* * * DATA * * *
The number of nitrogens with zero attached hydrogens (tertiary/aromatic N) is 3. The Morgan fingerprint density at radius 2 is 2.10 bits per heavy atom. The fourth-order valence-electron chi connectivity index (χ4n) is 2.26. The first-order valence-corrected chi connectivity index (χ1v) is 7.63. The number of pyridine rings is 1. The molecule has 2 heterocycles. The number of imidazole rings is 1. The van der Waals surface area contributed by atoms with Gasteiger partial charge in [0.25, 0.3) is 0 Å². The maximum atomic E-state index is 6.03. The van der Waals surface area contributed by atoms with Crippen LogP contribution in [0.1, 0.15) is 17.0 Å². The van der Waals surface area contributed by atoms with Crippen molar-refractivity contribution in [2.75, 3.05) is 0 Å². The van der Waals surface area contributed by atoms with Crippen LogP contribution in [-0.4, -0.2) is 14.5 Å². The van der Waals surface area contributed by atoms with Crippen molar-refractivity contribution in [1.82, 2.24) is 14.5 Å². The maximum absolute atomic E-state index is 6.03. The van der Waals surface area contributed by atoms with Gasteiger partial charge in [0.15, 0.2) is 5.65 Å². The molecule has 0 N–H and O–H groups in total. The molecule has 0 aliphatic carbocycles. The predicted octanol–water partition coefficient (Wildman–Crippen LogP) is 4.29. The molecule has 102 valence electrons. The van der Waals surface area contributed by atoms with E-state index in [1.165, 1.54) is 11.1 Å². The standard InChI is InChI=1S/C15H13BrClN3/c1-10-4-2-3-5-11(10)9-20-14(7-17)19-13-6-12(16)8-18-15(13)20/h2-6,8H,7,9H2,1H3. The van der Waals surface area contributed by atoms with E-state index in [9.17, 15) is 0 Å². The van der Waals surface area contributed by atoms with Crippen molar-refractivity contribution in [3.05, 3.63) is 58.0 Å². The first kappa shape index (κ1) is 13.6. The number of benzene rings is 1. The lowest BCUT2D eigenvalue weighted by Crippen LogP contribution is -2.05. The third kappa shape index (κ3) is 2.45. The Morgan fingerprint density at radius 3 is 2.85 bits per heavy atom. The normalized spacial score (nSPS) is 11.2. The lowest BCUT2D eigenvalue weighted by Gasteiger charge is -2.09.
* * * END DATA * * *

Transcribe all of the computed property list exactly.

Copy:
The number of nitrogens with zero attached hydrogens (tertiary/aromatic N) is 3. The Morgan fingerprint density at radius 2 is 2.10 bits per heavy atom. The fourth-order valence-electron chi connectivity index (χ4n) is 2.26. The first-order valence-corrected chi connectivity index (χ1v) is 7.63. The number of pyridine rings is 1. The molecule has 2 heterocycles. The number of imidazole rings is 1. The van der Waals surface area contributed by atoms with Gasteiger partial charge in [0.25, 0.3) is 0 Å². The maximum atomic E-state index is 6.03. The van der Waals surface area contributed by atoms with Crippen LogP contribution in [0.1, 0.15) is 17.0 Å². The van der Waals surface area contributed by atoms with Crippen molar-refractivity contribution in [2.75, 3.05) is 0 Å². The van der Waals surface area contributed by atoms with Crippen LogP contribution in [-0.4, -0.2) is 14.5 Å². The van der Waals surface area contributed by atoms with Crippen molar-refractivity contribution in [1.82, 2.24) is 14.5 Å². The maximum absolute atomic E-state index is 6.03. The van der Waals surface area contributed by atoms with Gasteiger partial charge in [0.15, 0.2) is 5.65 Å². The molecule has 0 N–H and O–H groups in total. The molecule has 0 aliphatic carbocycles. The predicted octanol–water partition coefficient (Wildman–Crippen LogP) is 4.29. The molecule has 102 valence electrons. The van der Waals surface area contributed by atoms with E-state index in [1.165, 1.54) is 11.1 Å². The standard InChI is InChI=1S/C15H13BrClN3/c1-10-4-2-3-5-11(10)9-20-14(7-17)19-13-6-12(16)8-18-15(13)20/h2-6,8H,7,9H2,1H3. The van der Waals surface area contributed by atoms with E-state index in [9.17, 15) is 0 Å². The van der Waals surface area contributed by atoms with Crippen molar-refractivity contribution in [3.05, 3.63) is 58.0 Å². The first kappa shape index (κ1) is 13.6. The number of benzene rings is 1. The lowest BCUT2D eigenvalue weighted by Crippen LogP contribution is -2.05. The third kappa shape index (κ3) is 2.45. The Morgan fingerprint density at radius 3 is 2.85 bits per heavy atom. The normalized spacial score (nSPS) is 11.2. The lowest BCUT2D eigenvalue weighted by Gasteiger charge is -2.09.